For example, if you’re trying to direct people at our policy based on the overreach of the Attorney-General, the issue is the power of the AG, and not the specific AG at hand.

A very good example is the data retention issue. It has been raised since McClelland, who was replaced by Roxon, who was replaced by Dreyfus, who has now been replaced by Brandis. The policy hasn’t changed, but the face has. It is the faceless machine that is the problem, it does exist, and it is what we should be attacking: the faceless unaccountable power behind the name—the title.


Except it’s not the title or the position behind policies like that and a whole host of bad legislation being inflicted on us right now. It’s those with lesser, but more permanent titles within that department and their power-hungry factions within law enforcement and the surveillance agencies (I think we should, at least, stop referring to them as the intelligence agencies; let’s call them what they are).

Ben: did you notice what you did there?
You ended by complaining about the name we use to reference an organisation.
It’s the power in the names that I an pointing at.

Mel: These people are elected. They don’t get to hide behind position titles. They need to get elected, but if we stop talking about them by name, then we stop giving them publicity. The names can only get just sooo… scary, then they are replaced by another elected person and we hope that maybe, things get better. The discontinuity allows hope which does not eventuate. I wondering if maybe we focus on the position and build our expectations around that. The when is looks awful, the latest new face does not generate false hope. Instead, we rage against our poorly met expectations of the position until someone comes along and makes it better. Maybe you?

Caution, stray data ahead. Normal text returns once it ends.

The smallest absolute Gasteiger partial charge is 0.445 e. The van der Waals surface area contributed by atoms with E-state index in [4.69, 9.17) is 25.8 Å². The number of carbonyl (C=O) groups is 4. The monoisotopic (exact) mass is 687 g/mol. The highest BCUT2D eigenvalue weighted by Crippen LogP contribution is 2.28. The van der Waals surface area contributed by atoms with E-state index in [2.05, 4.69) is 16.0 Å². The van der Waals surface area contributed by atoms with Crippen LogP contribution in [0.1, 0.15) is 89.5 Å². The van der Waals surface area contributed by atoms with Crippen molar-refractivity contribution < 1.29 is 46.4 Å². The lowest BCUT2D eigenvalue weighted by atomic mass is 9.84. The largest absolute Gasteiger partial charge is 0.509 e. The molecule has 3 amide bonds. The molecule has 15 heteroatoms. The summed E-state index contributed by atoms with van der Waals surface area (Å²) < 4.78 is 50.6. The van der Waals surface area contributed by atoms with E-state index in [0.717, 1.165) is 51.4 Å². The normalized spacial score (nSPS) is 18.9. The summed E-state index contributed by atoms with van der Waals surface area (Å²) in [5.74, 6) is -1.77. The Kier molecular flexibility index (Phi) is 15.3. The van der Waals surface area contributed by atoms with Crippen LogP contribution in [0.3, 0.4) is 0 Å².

Oh yes, I know precisely what I did. I think avoiding naming a particular politician is essentially pointless, though I do see the argument for trying to reduce their brand recognition. I think that would take far greater influence than we have. My barbed comment, however, is somewhat different in that the target is a faceless entity with which we will be saddled no matter who gets elected, one which is out of control frankly and needs to be reigned in.

Referring to ASIO, ASIS, DSD/ASD and their counterparts abroad as surveillance agencies reminds people quite firmly of what it is they really do and has the very great potential for memetic engineering, it most certainly could get picked up by certain groups and spread virally. It might even go some way towards equalling the jargon and in jokes of the agencies themselves (e.g. referring to places like Canberra, Washington, New Orleans and certain other places as ghost towns … because they’re full of spooks).

“What’s in a Name” ? Not much, according to Machiavelli,( right? ) He seems to lump all regimes under the umbrella of republics or monarchies

And back then that was pretty much the case. He did, after all, leave office a little over five centuries ago (1513, IIRC) and then set to his major writing; primarily the Discourses on the First Ten Books of Titus Livy, albeit with a digression in the middle to write what became The Prince.